Continued Development

Fluoropolymer producers have made great efforts to focus on the form of the additives to allow good mixing with any synergists to obtain the best mixing and proper dispersion of the small amounts of PPA to gain the desired effects.  The dispersion of PPA in the polymer matrix is critically important and should be considered carefully.  Much has been written on combining the concentrates and the fluorinated PPA. There are many patents in this area; one important patent is US 8053502 B23 which reports that PPA reduces or eliminates extrusion defects without causing deterioration in the yellowing index of the extruded resin.  If the polymer or the master batch containing the PPA does not match up well with the melt flow rate of the host polyolefin, the PPA can lose its ability to coat the die and aid in the reduction of melt fracture.  In other words, the PPA can add to the problem. Studies have shown that surface melt fracture is a die exit phenomenon4. It has been reported5 that visualizing polymer/die interfaces in high resolution images of PPA/PE blends can show that PPA coating occurred in 3 stages.


The Future - Can PPA help in reducing die build-up?

Die build up is the newest phenomenon that fluorinated PPAs are helping to avoid.  Companies extruding pipes and profiles with relatively slow extrusion speeds normally would not see any production speed benefit or increased product gloss by using a fluorinated PPA, yet they are now turning to these additives to reduce unwanted buildup on the die that can compromise the integrity of the final product.  Die buildup can do more than create unsightly residue on the extrusion. It can attach to the product and generate a weak point. It can accumulate and degrade at the die creating safety issues.  Die build up can be an acute problem in products containing high levels of fillers and additives.  

Research is continuing on fluorinated PPAs to address the concern that die build up adds to the complexity of the process.  Processors still want good film, wire, or pipe with lower stresses on their extruder, but also, they want to avoid the negative effects of die build up.  PPAs that work best for processing effects may not be optimal for reduction of die build up, and some PPAs that may reduce die build up well may not be very effective in reducing melt fracture.  As a result, this has become a major area of study in 2018, leading to the introduction of newer grades of fluorinated PPA materials. These are designed with specific melting points, molecular weights, and ratios of co-monomer, and VF2-based polymers rather than elastomers.  Figures 4 & 5 show examples of die build up from a capillary and tube extrusion without PPA and Figure 6 shows a comparative reduction over time of die build up with the use of a specific fluorinated PPA.

 figure_4                                             figure_5

Figure 4:  Example of die build up in highly filled Polyethylene                      Figure 5:  Common problem of die build up in tubing extrusion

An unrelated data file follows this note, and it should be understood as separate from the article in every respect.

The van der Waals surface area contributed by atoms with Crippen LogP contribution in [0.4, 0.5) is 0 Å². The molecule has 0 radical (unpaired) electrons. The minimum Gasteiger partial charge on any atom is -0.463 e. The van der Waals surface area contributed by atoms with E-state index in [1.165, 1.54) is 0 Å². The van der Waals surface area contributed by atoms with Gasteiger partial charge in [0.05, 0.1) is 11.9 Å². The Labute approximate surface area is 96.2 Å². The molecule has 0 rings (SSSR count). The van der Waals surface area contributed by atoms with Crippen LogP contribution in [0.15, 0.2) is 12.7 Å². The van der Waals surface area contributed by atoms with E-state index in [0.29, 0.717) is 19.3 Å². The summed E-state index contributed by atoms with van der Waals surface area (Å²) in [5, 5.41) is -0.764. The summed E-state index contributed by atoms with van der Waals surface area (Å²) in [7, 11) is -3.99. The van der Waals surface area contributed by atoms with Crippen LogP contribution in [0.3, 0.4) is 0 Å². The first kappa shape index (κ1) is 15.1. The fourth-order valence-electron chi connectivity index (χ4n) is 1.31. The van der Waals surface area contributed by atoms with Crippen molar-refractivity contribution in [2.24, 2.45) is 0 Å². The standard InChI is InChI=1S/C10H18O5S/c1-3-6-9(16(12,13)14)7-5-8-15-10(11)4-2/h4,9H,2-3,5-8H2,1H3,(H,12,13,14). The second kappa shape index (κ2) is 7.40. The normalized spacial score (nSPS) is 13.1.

figure_ 6 split screen of die build up left        figure_6 split screen of die build up right

Figure 6:  Die build up in a capillary of highly calcium carbonate filled PE without PPA (left) and 30 minutes after the introduction of 1260 ppm of Kynar® 705 PPA (right)


Die build up is caused by many variables such as concentration and weight of additives, temperature of extrusion, rate of extrusion, molecular weight of the host resin, and design of the dies. The selection of the loading of the fluorinated PPA becomes even more critical to the elimination of melt fracture.  Too much PPA may add to die build up, and not enough PPA may mean the effect is severely restricted by the other components in the compound.  Additionally, if the choice of molecular weight of the fluorinated PPA is not made very carefully,  too much PPA can pass through the process without getting to the die wall in time to compete with the other additives in the stream.  It is common to add as much as 1200 ppm of fluorinated PPA to reduce the die build up. In contrast, some processors have eliminated melt fracture and improved pressure reduction in the melt with levels as low as 150-400 ppm.


Since the idea of fluorinated PPAs used in polyolefins was accidentally discovered in 1961 and was used by one company for about the next 23 years, the market for these products is now in the thousands of tons globally.  Today, the breadth of its use is commonly presented at conferences on every continent.  What started out as a dramatic processing improvement additive for one polymer (LLDPE), has emerged as a standard processing additive for countless others.  The current trend is for continued incremental improvements in either the processing, appearance or performance properties of the final polyolefin product in injection molding, blow molding, extrusion, and casting.



1. Blatz, P.S., US Patent 3,125,547 (March 17, 1964)
2. Duchesne, D., Johnson, B. V., US Patent 4,855,360 (August 8, 1989)
3. Bonnet, A., Laffargue, J., Triballier, K., Beaume, F., US Patent 8053502 B2 (November 8, 2011)
4. Cogswell, F.N. ; J. Non-Newtonian Fluid Mech. 2, pp. 37-47, 1977
5. Meillon, M.G., Morgan, D., Bigio, D., Migler, K., ANTEC Proceedings, PP. 96-100, 2005



David A. Seiler received his B.S. in Chemical Engineering from Penn State University in 1983.  He is employed for Arkema Inc as the Americas Business Manager Industrial / Global Manager Polymer Processing Aids, and has worked in the area of Fluoropolymers for 34 years. 

Jason Pomante graduated from Lafayette College in 2002 with a B.S. in Chemical Engineering and MBA from Saint Joseph’s University in 2010.  Jason has worked at Arkema for 15 years and is currently the North American Market Manager in the Technical Polymers Division.

Robert Lowrie graduated in May of 2017 with a B.S. in Chemical Engineering from Villanova University. He is currently a Technical Marketing Specialist for Arkema Inc. in the Technical Polymers Division.

david a. seiler jason pomante robert lowrie
       David A. Seiler        Jason Pomante                 Robert Lowrie